VMware and ZoneAlarm

Contrary to appearances given by this blog, I am not exclusively a Windows user. In fact, I have sampled Linux on a number of occasions in the past and I use VMware to host a number of different distributions – my Ubuntu installation is updating itself as I write this – as I like to keep tabs on what is out there. I also retain a Windows 2000 installation for testing and have had virtual machine hosting a test release of Vista not so long ago. I also have my finger in the UNIX world with an instance of OpenSolaris, though it is currently off my system thanks to my wrecking its graphics set up. However, ZoneAlarm has been known to get ahead of itself and start blocking VMware. If you go taking a look on the web, there is no solution to this beyond a complete system refresh (format the boot drive and reinstall everything again) and I must admit that this sounds like throwing out bath, baby and bathwater together. I did find another approach though: removing ZoneAlarm and reinstalling it. This wipes all its remembered settings, including the nefarious one that conflicted with VMware in the first place. It’s amazing that no one else has considered this but it has worked for me and having to have the security software relearn everything again is much less painless than rebuilding your system.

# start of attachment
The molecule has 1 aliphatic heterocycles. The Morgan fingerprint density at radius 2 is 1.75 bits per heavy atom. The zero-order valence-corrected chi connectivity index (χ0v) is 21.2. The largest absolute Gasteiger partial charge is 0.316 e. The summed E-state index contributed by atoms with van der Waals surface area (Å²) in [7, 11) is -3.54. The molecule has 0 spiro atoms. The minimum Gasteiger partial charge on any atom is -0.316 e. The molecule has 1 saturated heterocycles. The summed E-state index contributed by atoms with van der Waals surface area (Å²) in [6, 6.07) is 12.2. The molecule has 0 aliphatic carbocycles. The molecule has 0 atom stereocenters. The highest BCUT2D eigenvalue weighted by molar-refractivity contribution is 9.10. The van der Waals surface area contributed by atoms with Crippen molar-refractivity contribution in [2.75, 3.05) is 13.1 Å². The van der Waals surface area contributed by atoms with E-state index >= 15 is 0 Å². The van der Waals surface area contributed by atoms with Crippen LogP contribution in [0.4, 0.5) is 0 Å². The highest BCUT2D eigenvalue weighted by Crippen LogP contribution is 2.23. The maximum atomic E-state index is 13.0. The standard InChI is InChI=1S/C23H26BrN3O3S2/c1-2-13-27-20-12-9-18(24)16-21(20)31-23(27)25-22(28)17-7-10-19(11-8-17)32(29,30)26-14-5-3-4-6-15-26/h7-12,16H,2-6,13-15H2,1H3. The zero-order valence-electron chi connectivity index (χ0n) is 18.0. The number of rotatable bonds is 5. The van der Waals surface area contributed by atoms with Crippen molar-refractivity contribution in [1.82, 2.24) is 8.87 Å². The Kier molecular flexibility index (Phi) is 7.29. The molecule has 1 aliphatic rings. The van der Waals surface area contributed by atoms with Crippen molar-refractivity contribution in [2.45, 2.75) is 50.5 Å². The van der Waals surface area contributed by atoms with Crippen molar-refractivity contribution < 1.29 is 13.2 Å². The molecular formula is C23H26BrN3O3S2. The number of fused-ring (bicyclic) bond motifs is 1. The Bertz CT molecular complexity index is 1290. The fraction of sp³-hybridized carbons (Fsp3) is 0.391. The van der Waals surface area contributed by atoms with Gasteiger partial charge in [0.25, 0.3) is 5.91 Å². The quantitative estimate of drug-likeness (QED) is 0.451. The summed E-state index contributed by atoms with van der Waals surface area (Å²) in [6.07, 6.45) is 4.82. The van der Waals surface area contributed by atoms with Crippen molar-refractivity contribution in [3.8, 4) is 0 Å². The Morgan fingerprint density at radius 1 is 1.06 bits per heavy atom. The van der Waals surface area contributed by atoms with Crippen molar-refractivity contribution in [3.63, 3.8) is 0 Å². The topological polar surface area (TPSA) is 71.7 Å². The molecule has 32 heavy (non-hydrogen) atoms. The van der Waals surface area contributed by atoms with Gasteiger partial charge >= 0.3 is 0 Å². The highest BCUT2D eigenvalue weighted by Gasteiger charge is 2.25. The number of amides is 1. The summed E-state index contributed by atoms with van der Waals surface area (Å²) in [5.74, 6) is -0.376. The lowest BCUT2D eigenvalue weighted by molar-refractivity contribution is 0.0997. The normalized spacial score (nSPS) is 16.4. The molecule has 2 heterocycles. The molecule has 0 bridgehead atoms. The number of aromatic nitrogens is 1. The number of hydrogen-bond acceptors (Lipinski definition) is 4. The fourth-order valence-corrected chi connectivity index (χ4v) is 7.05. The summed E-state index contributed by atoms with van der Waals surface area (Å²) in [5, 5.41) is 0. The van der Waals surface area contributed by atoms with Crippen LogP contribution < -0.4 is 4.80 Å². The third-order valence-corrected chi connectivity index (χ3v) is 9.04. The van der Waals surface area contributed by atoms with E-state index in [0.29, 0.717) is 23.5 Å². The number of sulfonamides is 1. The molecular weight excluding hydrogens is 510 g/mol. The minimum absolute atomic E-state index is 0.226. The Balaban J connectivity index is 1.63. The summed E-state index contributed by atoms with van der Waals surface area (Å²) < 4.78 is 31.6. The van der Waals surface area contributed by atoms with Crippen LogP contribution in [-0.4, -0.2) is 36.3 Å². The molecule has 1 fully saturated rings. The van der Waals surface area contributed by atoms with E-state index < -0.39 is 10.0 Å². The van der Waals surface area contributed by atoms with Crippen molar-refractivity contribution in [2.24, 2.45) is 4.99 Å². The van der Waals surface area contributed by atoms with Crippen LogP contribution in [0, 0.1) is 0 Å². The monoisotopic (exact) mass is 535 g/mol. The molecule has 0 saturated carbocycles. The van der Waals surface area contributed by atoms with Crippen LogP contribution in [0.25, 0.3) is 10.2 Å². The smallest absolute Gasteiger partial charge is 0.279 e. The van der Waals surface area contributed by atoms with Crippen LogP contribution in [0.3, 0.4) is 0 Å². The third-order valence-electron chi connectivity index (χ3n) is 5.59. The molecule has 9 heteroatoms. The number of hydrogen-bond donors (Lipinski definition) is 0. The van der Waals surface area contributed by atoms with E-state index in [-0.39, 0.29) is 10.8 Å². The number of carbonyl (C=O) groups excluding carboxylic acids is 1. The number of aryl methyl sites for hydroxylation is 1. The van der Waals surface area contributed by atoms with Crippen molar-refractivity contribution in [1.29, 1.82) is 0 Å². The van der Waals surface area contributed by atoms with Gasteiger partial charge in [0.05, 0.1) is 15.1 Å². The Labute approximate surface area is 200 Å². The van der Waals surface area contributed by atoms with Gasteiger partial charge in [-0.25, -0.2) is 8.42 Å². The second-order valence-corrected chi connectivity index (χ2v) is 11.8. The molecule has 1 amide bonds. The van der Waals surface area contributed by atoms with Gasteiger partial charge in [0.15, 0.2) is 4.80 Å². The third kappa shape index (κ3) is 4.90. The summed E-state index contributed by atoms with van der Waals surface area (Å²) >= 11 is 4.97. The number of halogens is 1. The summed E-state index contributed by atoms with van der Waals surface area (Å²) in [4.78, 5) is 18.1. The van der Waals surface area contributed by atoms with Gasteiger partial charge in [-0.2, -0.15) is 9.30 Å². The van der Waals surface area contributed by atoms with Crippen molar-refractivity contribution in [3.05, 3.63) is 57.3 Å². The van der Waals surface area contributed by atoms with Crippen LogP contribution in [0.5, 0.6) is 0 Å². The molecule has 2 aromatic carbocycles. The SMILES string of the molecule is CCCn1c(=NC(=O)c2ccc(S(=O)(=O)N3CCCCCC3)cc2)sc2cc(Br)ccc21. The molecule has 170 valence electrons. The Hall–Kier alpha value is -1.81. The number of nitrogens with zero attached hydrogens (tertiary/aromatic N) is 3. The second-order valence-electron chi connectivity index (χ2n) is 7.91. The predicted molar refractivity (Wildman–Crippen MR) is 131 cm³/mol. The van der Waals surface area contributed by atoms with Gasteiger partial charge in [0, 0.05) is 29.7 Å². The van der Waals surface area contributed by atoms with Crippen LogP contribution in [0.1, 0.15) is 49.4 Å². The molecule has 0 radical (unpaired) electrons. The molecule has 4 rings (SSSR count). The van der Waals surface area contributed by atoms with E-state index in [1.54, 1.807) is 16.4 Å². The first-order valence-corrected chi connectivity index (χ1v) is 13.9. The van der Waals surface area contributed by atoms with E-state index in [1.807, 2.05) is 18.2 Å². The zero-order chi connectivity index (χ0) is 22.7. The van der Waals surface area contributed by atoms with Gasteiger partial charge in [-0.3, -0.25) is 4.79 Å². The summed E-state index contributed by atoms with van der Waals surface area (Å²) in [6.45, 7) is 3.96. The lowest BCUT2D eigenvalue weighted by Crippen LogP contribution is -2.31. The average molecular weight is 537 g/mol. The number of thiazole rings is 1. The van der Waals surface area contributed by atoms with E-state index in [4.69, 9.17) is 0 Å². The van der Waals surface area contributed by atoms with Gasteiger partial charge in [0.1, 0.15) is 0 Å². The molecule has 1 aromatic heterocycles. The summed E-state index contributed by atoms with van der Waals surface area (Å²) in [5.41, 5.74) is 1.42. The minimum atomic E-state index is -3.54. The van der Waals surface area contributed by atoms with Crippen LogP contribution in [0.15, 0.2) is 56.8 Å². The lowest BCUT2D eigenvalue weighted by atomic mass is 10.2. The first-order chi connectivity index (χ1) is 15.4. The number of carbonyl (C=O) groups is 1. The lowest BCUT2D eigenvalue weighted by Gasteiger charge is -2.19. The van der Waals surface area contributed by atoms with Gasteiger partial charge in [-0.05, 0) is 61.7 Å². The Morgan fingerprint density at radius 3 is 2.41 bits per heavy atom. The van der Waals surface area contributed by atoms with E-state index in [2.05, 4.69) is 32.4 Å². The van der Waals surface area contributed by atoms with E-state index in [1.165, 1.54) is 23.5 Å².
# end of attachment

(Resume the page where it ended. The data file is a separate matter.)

Buying OEM Vista?